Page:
Ken Girardin

Director of Research

Ken Girardin is the Director of Research at the Empire Center, where his work focuses on organized labor’s effect and influence on state and local government policy.

Ken worked with E.J. McMahon to produce the first independent analysis of New York’s property tax cap, which demonstrated the cap’s effectiveness and boosted efforts to extend the cap and ultimately make it permanent. He also authored The Janus Stakes, a quantitative analysis of the influence New York’s public-sector unions have over public policy in the Empire State.

Ken has a bachelor’s degree and a master’s degree in materials engineering from Rensselaer Polytechnic Institute (RPI) in Troy, New York. He previously worked in the New York State Legislature.

Latest Work

As of yesterday, New York’s government employers can no longer deduct dues-like “agency fees” from government employees who haven’t joined a union, even if the union involved has a contract requiring them. Read More

A private charity is seeking the New York Legislature’s go-ahead to build housing for critically ill kids and their families on state-owned property. The Legislature’s answer: sure, you can go ahead and build—if you’re willing to pay extra (possibly a lot extra) to our union friends to do the work. Read More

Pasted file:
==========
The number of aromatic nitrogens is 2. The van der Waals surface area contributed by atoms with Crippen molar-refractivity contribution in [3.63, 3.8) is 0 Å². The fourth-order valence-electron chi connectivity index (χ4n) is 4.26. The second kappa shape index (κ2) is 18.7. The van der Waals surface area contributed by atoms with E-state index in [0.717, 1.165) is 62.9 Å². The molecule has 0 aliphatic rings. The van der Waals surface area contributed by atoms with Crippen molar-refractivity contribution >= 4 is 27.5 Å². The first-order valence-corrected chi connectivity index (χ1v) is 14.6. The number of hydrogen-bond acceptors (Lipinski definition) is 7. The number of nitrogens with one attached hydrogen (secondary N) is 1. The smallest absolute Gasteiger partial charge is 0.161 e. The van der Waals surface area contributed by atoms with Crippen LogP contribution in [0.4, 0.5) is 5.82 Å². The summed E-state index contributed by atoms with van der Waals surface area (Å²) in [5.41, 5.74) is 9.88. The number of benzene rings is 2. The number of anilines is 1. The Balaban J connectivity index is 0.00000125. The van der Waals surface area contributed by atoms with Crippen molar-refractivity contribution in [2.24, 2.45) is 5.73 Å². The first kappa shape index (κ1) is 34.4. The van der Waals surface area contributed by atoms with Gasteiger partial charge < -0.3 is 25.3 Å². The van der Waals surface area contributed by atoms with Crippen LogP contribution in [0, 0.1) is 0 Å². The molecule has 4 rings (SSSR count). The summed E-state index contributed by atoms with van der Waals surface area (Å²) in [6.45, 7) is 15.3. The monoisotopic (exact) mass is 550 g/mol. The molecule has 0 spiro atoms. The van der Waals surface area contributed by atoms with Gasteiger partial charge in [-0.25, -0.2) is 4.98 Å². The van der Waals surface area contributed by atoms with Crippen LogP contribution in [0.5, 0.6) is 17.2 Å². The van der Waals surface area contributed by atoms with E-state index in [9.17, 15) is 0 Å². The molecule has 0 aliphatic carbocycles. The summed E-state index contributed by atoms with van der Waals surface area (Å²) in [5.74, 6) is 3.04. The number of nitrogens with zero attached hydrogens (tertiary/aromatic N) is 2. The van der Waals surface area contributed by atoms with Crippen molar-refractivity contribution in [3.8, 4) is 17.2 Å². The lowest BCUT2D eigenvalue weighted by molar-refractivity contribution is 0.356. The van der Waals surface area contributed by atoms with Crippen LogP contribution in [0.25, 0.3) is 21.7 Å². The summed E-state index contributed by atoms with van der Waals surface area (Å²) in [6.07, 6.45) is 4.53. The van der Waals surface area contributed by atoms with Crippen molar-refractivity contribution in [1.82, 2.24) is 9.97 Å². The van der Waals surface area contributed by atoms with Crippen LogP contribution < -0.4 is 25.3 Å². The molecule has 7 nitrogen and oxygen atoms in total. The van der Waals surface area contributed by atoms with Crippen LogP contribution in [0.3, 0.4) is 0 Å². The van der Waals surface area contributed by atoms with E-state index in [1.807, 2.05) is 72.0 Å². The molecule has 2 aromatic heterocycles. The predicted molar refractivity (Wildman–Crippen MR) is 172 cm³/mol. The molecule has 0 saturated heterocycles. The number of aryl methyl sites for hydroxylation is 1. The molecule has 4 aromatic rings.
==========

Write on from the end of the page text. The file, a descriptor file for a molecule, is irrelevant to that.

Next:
On the whole, New Yorkers can breathe a sigh of relief if the state Senate’s gridlock forces an early end to the 2018 regular session of the Legislature. Otherwise, the next two weeks will still leave plenty of time for lawmakers to get up to no good. Read More

As a 19th-century Manhattan politician once observed, “no man’s life, liberty or property are safe while the Legislature is in session.” Some things never change. On balance, New Yorkers would probably be better off if this year’s legislative session ended ahead of its scheduled June 21 adjournment. Read More

Earlier this year, Governor Andrew Cuomo proposed a new disclosure standard requiring that details of proposed government union contracts be shared with the public before ratification. Unfortunately—and not for the first time—the governor has failed to meet the standard himself. Read More